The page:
February 10, 2021 by David Gambrill
Sensational news stories about racial injustice in 2020 have prompted Canadian P&C insurance brokerages to take a corporate stand against racism and promote diversity and inclusion within their ranks, brokerage leaders observed in a recent Canadian Underwriter webinar.
Black Lives Matter protests in Canada and the United States dominated the news cycle during the pandemic in 2020, triggered in part by the death of George Floyd in Minneapolis, Minnesota. Floyd was killed in May 2020, after a police officer knelt on his neck for eight minutes and 46 seconds while making an arrest for a minor offence.
Floyd’s final words, “I can’t breathe,’ became a rallying cry by Black people across North America demanding an end to systemic racial inequity and discrimination.
Brian Parsons, head of Canada for Willis Towers Watson, said the events in 2020 brought race to the forefront of his brokerage’s efforts to promote diversity and inclusion within its ranks.
“Historically, most of our diversity and inclusion efforts prior to May of 2020 were around gender equity and LGBTQ [lesbian, gay, bi-sexual, transsexual and queer] support,” Parsons said Wednesday at Canadian Underwriter‘s webinar, Brokerage Executive Outlook. “We made great headway by inserting disciplined processes to safeguard against unconscious biases. But in May of last year, race quickly jumped into prominence, and our organization played catch-up really quickly.
“I don’t think I’m alone in saying that as a White person, I have come to a much deeper appreciation of what Black, Indigenous, and people of colour face in and outside of the workplace.”
Parson said his brokerage responded with a transparent action plan based on three pillars – recruiting, career development, and culture. Among the action items is reverse mentoring. For example, Parson meets for 45 minutes every month with a young employee from Cameroon who shares her experiences with him. The brokerage is also trying to collect data on race, asking employees to voluntarily provide information, to help identify the racial composition of its workforce across Canada.
Tina Osen, president of Hub International Canada, observed that the events of 2020 signaled the end of a bygone era when people checked their personal values at the office door.
“Employees are now carrying those [personal values] into the office,” she said. “Certainly, our current and future employees will have a major expectation of their employers to be socially responsible as organizations. And I really believe that candidates are going to be attracted to coming to work for business and employers that are making a difference in their recruitment strategy and in their communities.”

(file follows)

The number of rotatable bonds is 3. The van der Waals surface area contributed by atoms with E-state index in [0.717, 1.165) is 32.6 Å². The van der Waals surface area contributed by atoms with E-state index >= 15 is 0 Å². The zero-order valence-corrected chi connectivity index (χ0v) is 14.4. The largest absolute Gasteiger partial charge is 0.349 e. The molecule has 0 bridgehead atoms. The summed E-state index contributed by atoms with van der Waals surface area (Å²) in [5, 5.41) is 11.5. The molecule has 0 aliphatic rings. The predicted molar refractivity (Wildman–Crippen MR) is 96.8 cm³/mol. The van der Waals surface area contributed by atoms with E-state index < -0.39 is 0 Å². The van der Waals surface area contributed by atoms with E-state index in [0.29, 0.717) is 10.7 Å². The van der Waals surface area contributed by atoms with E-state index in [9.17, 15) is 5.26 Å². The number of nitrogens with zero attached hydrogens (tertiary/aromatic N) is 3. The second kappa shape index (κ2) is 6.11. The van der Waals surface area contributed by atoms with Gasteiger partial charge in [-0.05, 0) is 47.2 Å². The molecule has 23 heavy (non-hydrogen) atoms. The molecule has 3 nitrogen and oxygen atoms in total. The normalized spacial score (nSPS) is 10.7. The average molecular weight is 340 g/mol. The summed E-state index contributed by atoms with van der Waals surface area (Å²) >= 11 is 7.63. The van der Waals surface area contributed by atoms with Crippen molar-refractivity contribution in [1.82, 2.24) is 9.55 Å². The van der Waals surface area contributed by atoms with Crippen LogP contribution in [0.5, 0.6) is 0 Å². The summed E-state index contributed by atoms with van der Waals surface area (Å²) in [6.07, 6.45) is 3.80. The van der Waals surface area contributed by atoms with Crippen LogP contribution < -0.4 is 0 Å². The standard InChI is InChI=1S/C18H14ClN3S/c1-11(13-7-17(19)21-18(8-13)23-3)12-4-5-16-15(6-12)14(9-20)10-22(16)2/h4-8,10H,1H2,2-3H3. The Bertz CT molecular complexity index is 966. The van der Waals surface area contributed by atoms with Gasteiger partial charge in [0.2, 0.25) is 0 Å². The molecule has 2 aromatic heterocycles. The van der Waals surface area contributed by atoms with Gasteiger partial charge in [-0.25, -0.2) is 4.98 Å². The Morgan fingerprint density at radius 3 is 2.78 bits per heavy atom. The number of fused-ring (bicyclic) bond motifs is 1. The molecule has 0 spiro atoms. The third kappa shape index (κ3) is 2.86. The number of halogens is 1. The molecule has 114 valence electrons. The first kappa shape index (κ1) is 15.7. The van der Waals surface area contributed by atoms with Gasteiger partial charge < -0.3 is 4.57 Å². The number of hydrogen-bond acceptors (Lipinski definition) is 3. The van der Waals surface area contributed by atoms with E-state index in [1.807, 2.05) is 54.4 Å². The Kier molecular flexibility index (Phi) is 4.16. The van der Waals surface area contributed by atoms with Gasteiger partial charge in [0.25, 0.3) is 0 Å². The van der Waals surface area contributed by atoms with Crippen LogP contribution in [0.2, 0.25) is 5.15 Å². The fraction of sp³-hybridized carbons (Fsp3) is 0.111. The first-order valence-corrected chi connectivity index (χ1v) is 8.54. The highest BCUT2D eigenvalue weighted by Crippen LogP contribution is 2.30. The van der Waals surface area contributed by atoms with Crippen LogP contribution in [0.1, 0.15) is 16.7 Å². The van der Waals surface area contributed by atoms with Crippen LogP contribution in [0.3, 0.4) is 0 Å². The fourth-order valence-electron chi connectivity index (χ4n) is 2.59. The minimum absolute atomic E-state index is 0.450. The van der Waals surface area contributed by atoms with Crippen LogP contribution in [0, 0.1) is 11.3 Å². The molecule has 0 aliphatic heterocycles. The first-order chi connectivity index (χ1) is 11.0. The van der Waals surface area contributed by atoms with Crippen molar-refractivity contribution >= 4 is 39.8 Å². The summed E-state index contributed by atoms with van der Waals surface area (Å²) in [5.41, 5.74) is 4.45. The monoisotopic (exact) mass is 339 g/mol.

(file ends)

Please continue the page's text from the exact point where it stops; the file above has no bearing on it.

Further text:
For Hub, that means casting a wider network for recruitment, Osen said, as well as leadership training around unconscious biases. It means making sure that employees “feel included, respected, and are considered valued members of the team,” Osen said. It also means the creation of employee resource groups, in which people with shared characteristics or life experiences can come together to help promote their personal and professional development.
Sarah Robson, president and CEO of Marsh Canada, echoed the point that brokers’ clients, employees, and potential new recruits now expect their employers to take a stand in favour of diversity and against systemic racism.
“The horrendous events of 2020 drove a change,” Robson said. “Our colleagues and our new recruits are expecting us to take positions on things that historically we typically wouldn’t have done. That’s something that’s very positive.
“We came out very, very strongly and put in writing that Marsh & McLennan rejects racism, bigotry and all types of discrimination in all their forms. And it’s committed to fundamental principles like human dignity, equality, community and mutual respect. That’s fundamental to what we are as humans.”
For its part, Marsh signed the Black North Initiative pledge, which brings together CEOs from across the country with the common goal to end anti-Black, systemic racism, said Robson. “I was overwhelmed by the impact that it had on our colleagues, [as reflected in] the responses we’d gotten. They were so favourable, just in terms of making that statement.”
Robson added that from her point of view, brokers have broadly shown empathy to others because of the circumstances of the pandemic; this also translates to brokers’ responding empathetically to those suffering from racial discrimination.
Dave Partington, CEO of Gallagher Brokerage Canada, talked candidly about the personal impact of the discussions he has had following the events of 2020.
“I will openly admit I was not self-aware personally of the challenges faced by people in minority groups, and I had some really difficult conversations with people,” Partington said. “These are difficult conversations for a Caucasian guy to have. But I think that’s helping me to become better, and I know it’s helping many people to become better.
“This isn’t something that you can push off as a corporate initiative. You need to know more, you need to behave better, and you need [that knowledge] to drive the organization.”
To which Robson added: “It’s not an initiative, it’s an imperative.”
Feature image via iStock.com/FatCamera